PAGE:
Currently, Tommy is working on his masters in accounting, and this semester he’s taking three 400-level accounting classes, something that keeps him busy when he’s not at Pegula Ice Arena.
Ask his mother, and she will defer the brains to the grandparents. Either way, in the 2012-13 school year, Olczyk was one of 68 Penn State athletes with a GPA higher than 3.7.
“Even in high school, things came a lot easier to me so I paid attention in class and I wouldn’t have to do as much studying as maybe some of the other kids,” Tommy said. “Coming into college, it’s not that much different. Getting good grades is something that is really important to me.”
Diana said Tommy started valuing school more in middle school. Throughout high school, Tommy carried a 4.0, and at Penn State, he’s heavily involved with a book, just as much as he is with a puck.
“He’s a very [academic] individual,” Eddie said of his brother. “I think that kind of carries over from his hockey play and everything that our dad has taught us about doing things the right way. …Tommy, his days are easy, a lot of people think, being a stereotypical athlete and being the captain. It’s really not. His days are actually really pretty full.”
A captain is normally voted on by the team as to who will lead throughout the year.
For Penn State, the first voting was a little bit more than that.
When Tommy’s teammates voted him captain before last season, they weren’t just making him the leader; Tommy would also be the student-athlete face of Penn State hockey.
“It means a lot,” Tommy said. “I was really surprised last year to be given that honor. I had no Division I experience. To be given the nod like that is an extraordinary feeling. It’s a very humbling feeling.”
To his teammates, Tommy is a good fit.
“He’s great players’ guy,” defenseman Luke Juha said. “I think the best thing about him is he’s serious when he needs to be. You need a guy like that as a captain to kind of settle the guys down.”
To his parents, they couldn’t be any more proud. Diana said she was about to start crying when talking about him becoming captain, calling the time “emotional.”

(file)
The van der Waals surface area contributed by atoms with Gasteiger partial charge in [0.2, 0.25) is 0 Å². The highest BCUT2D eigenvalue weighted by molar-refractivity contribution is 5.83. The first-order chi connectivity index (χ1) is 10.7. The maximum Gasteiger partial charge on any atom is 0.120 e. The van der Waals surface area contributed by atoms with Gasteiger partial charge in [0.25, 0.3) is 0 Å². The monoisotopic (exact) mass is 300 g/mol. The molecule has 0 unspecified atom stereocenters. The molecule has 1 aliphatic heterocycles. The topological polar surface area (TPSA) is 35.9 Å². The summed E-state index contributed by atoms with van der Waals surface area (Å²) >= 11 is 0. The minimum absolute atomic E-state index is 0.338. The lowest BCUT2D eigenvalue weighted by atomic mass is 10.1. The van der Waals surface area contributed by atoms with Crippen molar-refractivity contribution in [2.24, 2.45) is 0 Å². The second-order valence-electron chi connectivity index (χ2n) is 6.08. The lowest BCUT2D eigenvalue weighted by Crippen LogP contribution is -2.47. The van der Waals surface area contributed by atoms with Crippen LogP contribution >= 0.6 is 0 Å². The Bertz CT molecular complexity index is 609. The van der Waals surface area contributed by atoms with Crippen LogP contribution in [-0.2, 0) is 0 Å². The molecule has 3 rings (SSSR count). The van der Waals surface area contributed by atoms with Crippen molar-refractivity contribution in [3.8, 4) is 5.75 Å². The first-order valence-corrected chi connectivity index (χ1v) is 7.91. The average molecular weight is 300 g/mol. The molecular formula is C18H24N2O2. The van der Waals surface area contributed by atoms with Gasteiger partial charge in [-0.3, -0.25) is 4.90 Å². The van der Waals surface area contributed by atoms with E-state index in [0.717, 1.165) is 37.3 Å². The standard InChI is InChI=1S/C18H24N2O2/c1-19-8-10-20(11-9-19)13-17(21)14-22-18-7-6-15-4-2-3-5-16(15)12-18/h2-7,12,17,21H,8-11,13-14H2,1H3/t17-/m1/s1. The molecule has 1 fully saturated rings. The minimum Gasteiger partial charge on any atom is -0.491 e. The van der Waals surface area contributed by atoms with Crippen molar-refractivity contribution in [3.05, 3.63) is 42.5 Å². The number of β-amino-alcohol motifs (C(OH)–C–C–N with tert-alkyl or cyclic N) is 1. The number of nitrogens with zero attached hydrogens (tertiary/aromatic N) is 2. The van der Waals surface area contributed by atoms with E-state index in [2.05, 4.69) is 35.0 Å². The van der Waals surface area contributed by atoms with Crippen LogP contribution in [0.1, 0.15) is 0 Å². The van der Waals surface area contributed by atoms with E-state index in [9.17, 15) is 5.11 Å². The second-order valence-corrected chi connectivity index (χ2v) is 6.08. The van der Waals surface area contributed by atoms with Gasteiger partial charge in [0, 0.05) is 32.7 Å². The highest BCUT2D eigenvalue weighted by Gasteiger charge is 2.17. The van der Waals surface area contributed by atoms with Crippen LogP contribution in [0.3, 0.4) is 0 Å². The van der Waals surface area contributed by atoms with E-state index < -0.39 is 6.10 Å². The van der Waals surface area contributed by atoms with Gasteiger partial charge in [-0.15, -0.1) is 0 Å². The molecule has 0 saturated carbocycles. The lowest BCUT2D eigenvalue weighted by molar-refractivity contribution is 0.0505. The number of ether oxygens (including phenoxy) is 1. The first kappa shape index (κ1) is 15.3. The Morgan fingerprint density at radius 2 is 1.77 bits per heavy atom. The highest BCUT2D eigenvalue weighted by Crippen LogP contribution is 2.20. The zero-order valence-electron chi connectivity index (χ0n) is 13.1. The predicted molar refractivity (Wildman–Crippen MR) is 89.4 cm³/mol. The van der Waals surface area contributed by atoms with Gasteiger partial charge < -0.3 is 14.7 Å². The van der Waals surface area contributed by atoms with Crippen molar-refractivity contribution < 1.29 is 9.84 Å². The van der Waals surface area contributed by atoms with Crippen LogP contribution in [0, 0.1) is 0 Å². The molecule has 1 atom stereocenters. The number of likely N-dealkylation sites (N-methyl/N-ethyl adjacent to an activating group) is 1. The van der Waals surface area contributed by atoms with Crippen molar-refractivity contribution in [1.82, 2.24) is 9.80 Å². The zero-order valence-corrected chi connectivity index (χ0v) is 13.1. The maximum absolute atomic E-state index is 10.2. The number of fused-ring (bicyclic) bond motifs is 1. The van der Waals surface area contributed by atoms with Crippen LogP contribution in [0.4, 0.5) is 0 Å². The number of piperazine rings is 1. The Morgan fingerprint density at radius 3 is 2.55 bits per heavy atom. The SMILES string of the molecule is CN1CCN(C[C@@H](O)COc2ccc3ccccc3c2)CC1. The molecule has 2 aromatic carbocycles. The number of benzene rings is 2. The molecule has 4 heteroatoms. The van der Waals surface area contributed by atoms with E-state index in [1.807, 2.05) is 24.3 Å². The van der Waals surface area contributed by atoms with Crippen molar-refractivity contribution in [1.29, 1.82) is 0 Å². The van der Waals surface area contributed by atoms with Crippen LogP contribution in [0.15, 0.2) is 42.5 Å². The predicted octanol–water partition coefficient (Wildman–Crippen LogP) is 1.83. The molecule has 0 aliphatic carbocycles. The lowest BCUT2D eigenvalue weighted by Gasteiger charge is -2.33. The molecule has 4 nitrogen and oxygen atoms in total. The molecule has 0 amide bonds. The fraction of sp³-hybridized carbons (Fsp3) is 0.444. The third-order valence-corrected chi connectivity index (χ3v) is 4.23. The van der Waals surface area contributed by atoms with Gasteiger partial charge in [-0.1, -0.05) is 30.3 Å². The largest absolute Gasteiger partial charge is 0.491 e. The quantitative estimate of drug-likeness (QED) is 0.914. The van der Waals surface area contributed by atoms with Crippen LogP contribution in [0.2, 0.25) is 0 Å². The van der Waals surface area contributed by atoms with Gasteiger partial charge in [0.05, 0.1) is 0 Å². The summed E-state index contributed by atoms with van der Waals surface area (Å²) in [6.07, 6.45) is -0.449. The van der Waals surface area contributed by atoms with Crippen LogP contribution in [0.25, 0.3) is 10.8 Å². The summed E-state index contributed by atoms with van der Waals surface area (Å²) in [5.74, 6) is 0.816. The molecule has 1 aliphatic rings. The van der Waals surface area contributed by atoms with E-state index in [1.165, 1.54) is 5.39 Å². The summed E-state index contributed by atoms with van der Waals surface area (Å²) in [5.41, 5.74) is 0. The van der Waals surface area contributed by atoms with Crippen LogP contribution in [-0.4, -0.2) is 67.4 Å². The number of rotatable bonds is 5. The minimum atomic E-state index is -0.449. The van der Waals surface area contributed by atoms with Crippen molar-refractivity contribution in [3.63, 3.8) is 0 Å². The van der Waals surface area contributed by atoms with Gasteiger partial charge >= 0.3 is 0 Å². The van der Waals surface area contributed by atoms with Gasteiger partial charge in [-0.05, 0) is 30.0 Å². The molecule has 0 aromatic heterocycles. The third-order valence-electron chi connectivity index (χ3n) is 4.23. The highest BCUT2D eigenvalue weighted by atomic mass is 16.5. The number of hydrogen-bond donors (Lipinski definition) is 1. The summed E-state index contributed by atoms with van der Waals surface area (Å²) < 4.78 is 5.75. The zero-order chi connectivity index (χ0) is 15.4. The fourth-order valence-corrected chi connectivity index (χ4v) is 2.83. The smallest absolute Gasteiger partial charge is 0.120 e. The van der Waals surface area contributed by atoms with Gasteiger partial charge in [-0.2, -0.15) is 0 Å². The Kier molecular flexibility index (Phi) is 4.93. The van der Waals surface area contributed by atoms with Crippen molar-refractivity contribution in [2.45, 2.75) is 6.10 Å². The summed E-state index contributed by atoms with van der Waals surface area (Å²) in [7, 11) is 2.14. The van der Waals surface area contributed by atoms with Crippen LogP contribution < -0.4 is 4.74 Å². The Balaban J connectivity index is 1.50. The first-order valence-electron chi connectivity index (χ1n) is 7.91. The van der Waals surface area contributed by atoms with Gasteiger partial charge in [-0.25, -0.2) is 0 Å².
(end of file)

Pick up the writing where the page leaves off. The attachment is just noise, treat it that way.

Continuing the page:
“That’s my son,” she said. “When you look at someone that represents in any sport, it speaks volumes for the person that are, the person that they’ve becomes.”
Olczyk will be the first to admit he’s not the flashiest guy on the ice. What he prides himself in is doing the little things.
He said after a loss in Philadelphia to Vermont, he makes his “money so to speak” on the penalty kill. Penn State coach Guy Gadowsky uses him there more than any other player.
This season, Olczyk has recorded four points, playing in all seven games this year. Those four points match his entire point total of his first year as captain.
“I go out and I try to work hard,” Olczyk said. “I may not be the most physical guy. I do throw an occasional hit here or there when there are the opportunities. I do love to kill penalties and block shots… It’s the little things that really drive my game.”
Being the captain at Penn State isn’t the first time he’s been given the nod. Tommy was voted captain of the USHL’s Sioux City Musketeers for his final season.
However, this one is different because Tommy would have to help usher in a new era of Penn State athletics.
Friday afternoon before Penn State’s game with Army, the first ever in Pegula Ice Arena, Tommy Olczyk stood on the ice with his jersey on.
To the left of him, there was Terry Pegula, the benefactor of the Pegula Ice Arena. To the right of Tommy, Joe Battista, regarded as the godfather of Penn State hockey.
Each of them had a vial of water. One contained snow from Mount Nittany, some from the ice at Greenberg Ice Pavilion, Penn State’s old home, and some from the Lion Shrine.
Together, the three poured the water on to the ice of Pegula’s main rinks, signifying Penn State’s newest home.
At the same time, it was an introduction of a new leader of Penn State hockey — Tommy Olczyk.
“It’s an honor to be the face of Penn State hockey,” he said.
Darian Somers can be reached at email@example.com or (814) 865-1828.
Follow him on Twitter at @StuffSomersSays.